I watched a patrol on a video, it looked sizable to me, in Khost Province. It came under brief fire. It looked as though most of the men simply stood there for a moment, looking around, trying to identify the source of the fire, and then they would receive instructions to disperse once they discovered the source. My reaction was “take cover,” but no, they first stopped to look around and assess. Then the hostile fire picked up. The leader instructed someone by radio to not lose sight of one source of fire. Very businesslike. They considered it very important to “get eyes on him.” They also had to make sure each of the elements, which were dispersed, knew where the others were, and where they were going, so as to not put friendlies in their line of fire. The coordination was quick, to the point, again, very professional.
Many of the men stay behind stone walls. Here they are watching someone from a building in a village. The officer gives the word, “Clear to fire. Roger. Clear to fire.” They talk about locations in terms of grids. Fire picks up, another group of soldiers goes through some tall fields, semi-crouched, stopping, kneeling when the fire seems to pick up.
An officer is in contact with air, and passes on a specific grid location from where the fire is coming. The air rolls in and hits the target. The hostile fire breaks off. The men then converge on the village, talk to the people, trying to find out who was shooting at them. In this case, the villagers claimed ignorance. The patrol moved on.
Now over in the Korengal in Laui Kalay, Kunar Province. This time, a patrol is ambushed under heavy fire. The men take cover behind whatever they can find. One gets on the radio and starts barking instructions. Some of the men fire, without taking much aim.
One soldier almost gets hit in the head twice, the footage looked like the shots just missed him. Here you see him in the process of falling behind the wall. He knew he had almost taken one in the head. They call to each other asking if anyone can see the shooter(s). At this moment, no one sees him. The patrol is broken into sections, and each reports in where they are. A helicopter arrives and puts the enemy under fire. The leaders on the ground start moving their men in a hurry to new positions while others provide cover fire. The helicopter circles, the men on the ground continue firing. Some hold for a moment to drink some water. Smoke rises from a ridge across from them. The helicopter has gotten his man. The fight breaks off.
Another patrol in Kunar province gets ambushed, A/2-327 Infantry. This company, at Combat Outpost Monti, named after Sergeant First Class Jared C. Monti, KIA June 21, 2006, had been under attack since it arrived. As an aside, many combat outposts are named after the Fallen. One platoon from the company moved out mounted on combat vehicles to oversee a polling site and was ambushed in a spot where ambushes occurred frequently. The convoy moved down through a steep valley. One of the vehicles had a man operating a grenade launcher through the turret of his vehicle.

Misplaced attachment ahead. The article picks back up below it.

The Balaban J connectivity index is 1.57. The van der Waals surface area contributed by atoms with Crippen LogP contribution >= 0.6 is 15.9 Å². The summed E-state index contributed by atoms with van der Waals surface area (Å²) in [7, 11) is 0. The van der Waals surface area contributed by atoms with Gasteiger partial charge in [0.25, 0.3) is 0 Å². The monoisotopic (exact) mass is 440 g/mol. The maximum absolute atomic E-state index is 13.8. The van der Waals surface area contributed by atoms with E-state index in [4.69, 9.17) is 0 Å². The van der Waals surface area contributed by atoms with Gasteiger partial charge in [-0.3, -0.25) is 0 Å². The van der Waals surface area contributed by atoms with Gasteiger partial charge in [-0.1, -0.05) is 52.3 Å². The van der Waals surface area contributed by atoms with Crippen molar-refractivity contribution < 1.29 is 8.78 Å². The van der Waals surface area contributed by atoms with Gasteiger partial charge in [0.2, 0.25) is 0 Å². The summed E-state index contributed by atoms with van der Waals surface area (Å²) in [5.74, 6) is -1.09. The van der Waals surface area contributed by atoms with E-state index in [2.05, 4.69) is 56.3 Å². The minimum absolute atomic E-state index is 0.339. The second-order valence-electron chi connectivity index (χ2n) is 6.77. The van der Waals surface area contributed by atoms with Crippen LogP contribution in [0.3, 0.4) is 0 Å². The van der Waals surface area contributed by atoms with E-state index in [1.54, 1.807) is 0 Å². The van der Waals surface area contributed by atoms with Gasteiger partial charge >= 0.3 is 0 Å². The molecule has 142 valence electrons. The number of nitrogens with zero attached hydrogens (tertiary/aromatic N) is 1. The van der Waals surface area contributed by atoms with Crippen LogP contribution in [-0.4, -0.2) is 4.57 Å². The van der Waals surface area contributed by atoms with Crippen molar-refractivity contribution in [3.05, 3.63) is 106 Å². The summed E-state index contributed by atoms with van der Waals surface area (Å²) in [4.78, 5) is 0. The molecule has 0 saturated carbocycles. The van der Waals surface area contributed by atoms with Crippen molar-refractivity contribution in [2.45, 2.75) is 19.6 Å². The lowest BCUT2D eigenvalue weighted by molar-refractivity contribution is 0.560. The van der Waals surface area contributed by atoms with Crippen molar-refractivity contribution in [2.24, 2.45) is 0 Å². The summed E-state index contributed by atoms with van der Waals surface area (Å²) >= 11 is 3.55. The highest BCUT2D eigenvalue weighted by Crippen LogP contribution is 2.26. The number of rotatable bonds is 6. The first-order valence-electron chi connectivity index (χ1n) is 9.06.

As he was firing, he was hit in the helmet by enemy fire and dropped from the turret, cursing that he was hit. His colleagues in the vehicle checked him out, he was dazed, but his helmet saved him, the back of his head bleeding mildly. His colleague wrapped his head in gauze. He looked to his colleagues like he might be the victim of a traumatic brain injury, this his third concussion, but outwardly to me, he looked a bit dazed, but with his wits about him. A look at the inside of his helmet could only draw a “holy shit.” Whatever hit him almost made it through. Another in the vehicle jumped up into the firing position, was told to keep his head low, but also was told to start firing.
Back to the fight. Another truck at the foot of the mountain was hit and was on fire. The troops removed the injured and started working on them. They called for a liter and broke one out. The men used the trucks as cover, one communicating back to base what was happening, others providing cover fire.
The driver was the most seriously wounded, and was carried on the liter to a vehicle used for wounded. He had lost his right arm and a tourniquet was applied. Another struggled with a concussion and was helped to the same safe area. A couple soldiers went to the lead vehicle, they hopped in and one started driving. They had to get the whole convoy moving. They left the burning vehicle behind and, the logjam broken, the convoy started moving out, as fast as it could. A lot of locals lined the road as the convoy flew out and I must say the troops inside the convoy were none too complimentary toward them.
Once they got to a safe place, a medevac helicopter arrived and evacuated the man who lost his arm to the trauma hospital at Bagram AB. The men tried to relax, some still a bit dazed, few knowing what actually happened. They complained of being unable to see through the smoke and the intensity of the small arms fire coming their way.
As I watched these videos, and the video cannot cover everything, I was struck by the professionalism of the soldiers, even when under intense fire. While I am sure they were not calm, for the most part they sure looked calm. They did some shouting over the gunfire, they yelled into their radios, and there was a fair share of the “King’s English.” But the men seem prepared to react, even when ambushed. They went to positions, they broke out maps and compasses, they got on the radio, they looked for their enemy. If they have only a general location, they just fire into that location, hoping to force the enemy to show himself.
I might comment that on many patrols, an ambush ends almost as fast as it starts. Some fights go on for many hours, even days, but others just last a matter of tens of minutes. By the time the Allies get their eyes focused on the source of fire, the enemy breaks off and runs away, especially if they hear a helicopter or jet fighter coming. Quite often, our forces are attacked by only a few enemy, who are in a kind of hit and run mode. Our forces take each attack very seriously.